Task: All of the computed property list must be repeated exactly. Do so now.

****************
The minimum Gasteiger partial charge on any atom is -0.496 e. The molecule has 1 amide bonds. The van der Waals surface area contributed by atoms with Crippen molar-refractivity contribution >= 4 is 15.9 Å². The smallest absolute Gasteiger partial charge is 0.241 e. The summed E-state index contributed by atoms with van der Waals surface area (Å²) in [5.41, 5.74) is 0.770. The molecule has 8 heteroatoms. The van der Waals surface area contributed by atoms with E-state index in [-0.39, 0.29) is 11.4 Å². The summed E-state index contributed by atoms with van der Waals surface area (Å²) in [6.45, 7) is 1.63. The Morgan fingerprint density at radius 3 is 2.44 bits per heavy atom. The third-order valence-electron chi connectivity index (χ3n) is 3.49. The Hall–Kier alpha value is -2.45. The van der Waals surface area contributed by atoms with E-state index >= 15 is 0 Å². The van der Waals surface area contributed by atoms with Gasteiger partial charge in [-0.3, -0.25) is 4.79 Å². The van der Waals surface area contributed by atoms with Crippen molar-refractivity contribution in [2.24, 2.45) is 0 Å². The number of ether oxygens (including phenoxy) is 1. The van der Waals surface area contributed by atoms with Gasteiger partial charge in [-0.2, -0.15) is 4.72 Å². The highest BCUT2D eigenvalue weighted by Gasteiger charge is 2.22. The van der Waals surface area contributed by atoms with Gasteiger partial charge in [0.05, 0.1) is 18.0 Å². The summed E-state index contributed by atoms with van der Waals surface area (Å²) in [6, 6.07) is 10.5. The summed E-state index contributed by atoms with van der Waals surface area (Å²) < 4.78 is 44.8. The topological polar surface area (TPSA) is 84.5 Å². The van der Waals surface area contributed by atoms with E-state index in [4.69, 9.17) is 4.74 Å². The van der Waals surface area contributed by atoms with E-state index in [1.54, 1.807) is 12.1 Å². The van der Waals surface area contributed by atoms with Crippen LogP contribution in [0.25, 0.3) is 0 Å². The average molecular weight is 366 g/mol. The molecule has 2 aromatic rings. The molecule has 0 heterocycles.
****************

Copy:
The minimum Gasteiger partial charge on any atom is -0.496 e. The molecule has 1 amide bonds. The van der Waals surface area contributed by atoms with Crippen molar-refractivity contribution >= 4 is 15.9 Å². The smallest absolute Gasteiger partial charge is 0.241 e. The summed E-state index contributed by atoms with van der Waals surface area (Å²) in [5.41, 5.74) is 0.770. The molecule has 8 heteroatoms. The van der Waals surface area contributed by atoms with E-state index in [-0.39, 0.29) is 11.4 Å². The summed E-state index contributed by atoms with van der Waals surface area (Å²) in [6.45, 7) is 1.63. The Morgan fingerprint density at radius 3 is 2.44 bits per heavy atom. The third-order valence-electron chi connectivity index (χ3n) is 3.49. The Hall–Kier alpha value is -2.45. The van der Waals surface area contributed by atoms with E-state index >= 15 is 0 Å². The van der Waals surface area contributed by atoms with Gasteiger partial charge in [-0.3, -0.25) is 4.79 Å². The van der Waals surface area contributed by atoms with Crippen molar-refractivity contribution in [2.24, 2.45) is 0 Å². The number of ether oxygens (including phenoxy) is 1. The van der Waals surface area contributed by atoms with Gasteiger partial charge in [-0.2, -0.15) is 4.72 Å². The highest BCUT2D eigenvalue weighted by Gasteiger charge is 2.22. The van der Waals surface area contributed by atoms with Gasteiger partial charge in [0.05, 0.1) is 18.0 Å². The summed E-state index contributed by atoms with van der Waals surface area (Å²) in [6, 6.07) is 10.5. The summed E-state index contributed by atoms with van der Waals surface area (Å²) < 4.78 is 44.8. The topological polar surface area (TPSA) is 84.5 Å². The van der Waals surface area contributed by atoms with E-state index in [4.69, 9.17) is 4.74 Å². The van der Waals surface area contributed by atoms with E-state index in [1.54, 1.807) is 12.1 Å². The van der Waals surface area contributed by atoms with Crippen LogP contribution in [0.25, 0.3) is 0 Å². The average molecular weight is 366 g/mol. The molecule has 2 aromatic rings. The molecule has 0 heterocycles.